Representation of Waves on a Mesh
This demonstrates how waves of various wavelengths are represented on a mesh. In computer models it is impossible to store and process the property at the fluid at every point as there are an infinite number of points. Instead the properties of a fluid are stored at various discrete points, called a mesh.
Here a propagating wave is shown in black. The mesh has a resolution of 5; that is the wave is sample at the points x= ..., -10, -5, 0, 5, 10, ... . The approximation of this wave on the mesh is shown by the red points. These points are joined by red lines to show how the wave is being approximated. When the wavelength is large (eg 40) compared to the resolution, the approximation is good. That is the red and black lines closely resemble each other. However, as the wavelength decreases the approximation becomes steadily worse. When the wavelength is twice the resolution of the mesh (ie 10) the approximate wave no longer propagates, it is a standing wave whose amplitude periodically decays and grows. Even worse when the wavelength is small (eg 6) the approximate wave is of an entirely different wavelength and travelling in the opposite direction. This is one of the reasons that fluid simulations need to filter out small wavelength phenomena (such as turbulence) that are poorly resolved, they are incorrectly represented in the model.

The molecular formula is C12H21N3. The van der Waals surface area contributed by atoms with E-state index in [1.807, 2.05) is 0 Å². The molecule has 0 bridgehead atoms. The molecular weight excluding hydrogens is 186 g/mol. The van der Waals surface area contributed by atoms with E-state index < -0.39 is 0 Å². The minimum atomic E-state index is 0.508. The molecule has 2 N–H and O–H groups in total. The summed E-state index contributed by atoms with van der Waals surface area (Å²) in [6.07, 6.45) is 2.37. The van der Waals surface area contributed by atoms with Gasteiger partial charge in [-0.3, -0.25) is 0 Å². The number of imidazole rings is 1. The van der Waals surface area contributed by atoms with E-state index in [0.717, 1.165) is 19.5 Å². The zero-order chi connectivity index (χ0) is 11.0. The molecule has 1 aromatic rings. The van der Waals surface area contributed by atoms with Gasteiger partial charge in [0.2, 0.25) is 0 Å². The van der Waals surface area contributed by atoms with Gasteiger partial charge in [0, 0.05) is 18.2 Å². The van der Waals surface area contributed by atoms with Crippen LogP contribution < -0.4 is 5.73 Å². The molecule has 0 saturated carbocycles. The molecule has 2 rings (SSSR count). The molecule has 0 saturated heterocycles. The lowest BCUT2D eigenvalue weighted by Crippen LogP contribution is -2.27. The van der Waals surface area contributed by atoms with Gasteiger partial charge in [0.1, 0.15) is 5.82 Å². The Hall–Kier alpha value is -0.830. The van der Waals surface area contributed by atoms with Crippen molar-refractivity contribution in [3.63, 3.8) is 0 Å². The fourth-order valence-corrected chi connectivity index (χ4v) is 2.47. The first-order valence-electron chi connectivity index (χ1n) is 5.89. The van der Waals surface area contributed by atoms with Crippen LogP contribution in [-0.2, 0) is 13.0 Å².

Explore what effects (if any) that changing the speed, amplitude and wavelength of the wave has on its representation on the mesh by using the sliders in the top left of the worksheet.